If a contract already exists and both parties wish to modify some element(s) therein (addition or deletion of a clause, correction, etc.), an amendment document is used. This type of document is the faster, easier alternative to rewriting the entire contract when only minor changes are needed. If a contract is modified before it is signed, such changes do not fall under the heading of amendments.
A contract amendment should be as specific and concise as possible. Generally, amendments can be constructed in three different styles:
- Redlines/Strikethroughs: Under this method, additions and deletions to the contract are shown as deleted or crossed-out text.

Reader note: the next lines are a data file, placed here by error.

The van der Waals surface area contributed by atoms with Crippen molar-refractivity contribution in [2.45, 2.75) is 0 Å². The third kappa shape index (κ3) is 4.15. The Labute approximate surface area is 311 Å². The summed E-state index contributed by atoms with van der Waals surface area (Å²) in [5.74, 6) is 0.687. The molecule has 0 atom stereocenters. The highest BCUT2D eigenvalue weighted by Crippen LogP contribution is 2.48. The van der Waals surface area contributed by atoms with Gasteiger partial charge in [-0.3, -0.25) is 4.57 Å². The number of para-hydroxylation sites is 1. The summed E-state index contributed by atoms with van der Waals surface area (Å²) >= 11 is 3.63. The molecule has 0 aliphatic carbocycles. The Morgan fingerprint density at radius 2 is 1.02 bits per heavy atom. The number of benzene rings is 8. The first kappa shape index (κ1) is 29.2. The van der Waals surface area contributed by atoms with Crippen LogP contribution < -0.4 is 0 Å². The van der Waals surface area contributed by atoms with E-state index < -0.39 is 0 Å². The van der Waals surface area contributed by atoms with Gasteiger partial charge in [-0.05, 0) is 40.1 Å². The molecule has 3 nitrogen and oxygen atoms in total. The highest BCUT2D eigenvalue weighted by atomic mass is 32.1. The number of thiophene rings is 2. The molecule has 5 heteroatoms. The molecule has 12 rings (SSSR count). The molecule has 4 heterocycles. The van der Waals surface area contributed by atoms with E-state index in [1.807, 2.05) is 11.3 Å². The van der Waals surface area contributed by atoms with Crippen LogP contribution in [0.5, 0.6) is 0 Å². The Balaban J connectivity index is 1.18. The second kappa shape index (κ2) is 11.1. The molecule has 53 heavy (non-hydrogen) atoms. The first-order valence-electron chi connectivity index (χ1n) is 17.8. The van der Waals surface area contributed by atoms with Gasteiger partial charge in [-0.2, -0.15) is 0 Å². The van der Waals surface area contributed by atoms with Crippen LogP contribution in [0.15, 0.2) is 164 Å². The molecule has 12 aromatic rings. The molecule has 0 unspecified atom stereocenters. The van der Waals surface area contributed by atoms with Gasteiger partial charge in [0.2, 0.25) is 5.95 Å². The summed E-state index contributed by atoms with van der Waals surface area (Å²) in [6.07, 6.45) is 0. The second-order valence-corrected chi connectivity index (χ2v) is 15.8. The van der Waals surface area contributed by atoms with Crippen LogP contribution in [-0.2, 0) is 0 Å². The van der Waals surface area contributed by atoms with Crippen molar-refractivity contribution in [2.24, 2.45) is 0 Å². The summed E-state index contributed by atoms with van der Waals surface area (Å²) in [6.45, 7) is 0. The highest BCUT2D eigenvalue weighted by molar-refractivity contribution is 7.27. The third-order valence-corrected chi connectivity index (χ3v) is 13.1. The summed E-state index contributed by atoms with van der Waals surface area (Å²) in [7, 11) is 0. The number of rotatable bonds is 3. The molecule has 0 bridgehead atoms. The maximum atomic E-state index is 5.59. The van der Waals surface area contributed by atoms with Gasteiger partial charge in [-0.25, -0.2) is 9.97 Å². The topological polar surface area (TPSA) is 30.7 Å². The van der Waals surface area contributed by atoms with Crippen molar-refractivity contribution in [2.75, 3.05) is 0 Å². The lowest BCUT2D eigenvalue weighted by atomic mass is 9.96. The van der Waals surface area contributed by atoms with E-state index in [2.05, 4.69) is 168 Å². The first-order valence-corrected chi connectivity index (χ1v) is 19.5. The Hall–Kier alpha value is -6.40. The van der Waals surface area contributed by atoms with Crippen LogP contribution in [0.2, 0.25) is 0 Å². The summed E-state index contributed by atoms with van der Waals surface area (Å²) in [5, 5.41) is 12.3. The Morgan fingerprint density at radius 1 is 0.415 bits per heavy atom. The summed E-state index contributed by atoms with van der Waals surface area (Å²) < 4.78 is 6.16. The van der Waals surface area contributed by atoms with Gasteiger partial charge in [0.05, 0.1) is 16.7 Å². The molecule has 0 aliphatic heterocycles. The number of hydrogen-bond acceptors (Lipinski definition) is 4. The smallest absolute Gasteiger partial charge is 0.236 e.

- Clause is replaced: The amending parties simply state that an entire clause has been replaced, and provide the new clause.
- Describing the amendment: The changes are described rather than noted explicitly. This method is faster but requires all parties to check against the existing contract to ensure accuracy.
Note: There may be times when one or more parties want to deviate from an agreement, but don’t wish to modify it. These deviations, in which a party waives a provision or permits something that is otherwise prohibited by the contract, are defined as “waivers” or “consents.” Consents and waivers should be in writing as well.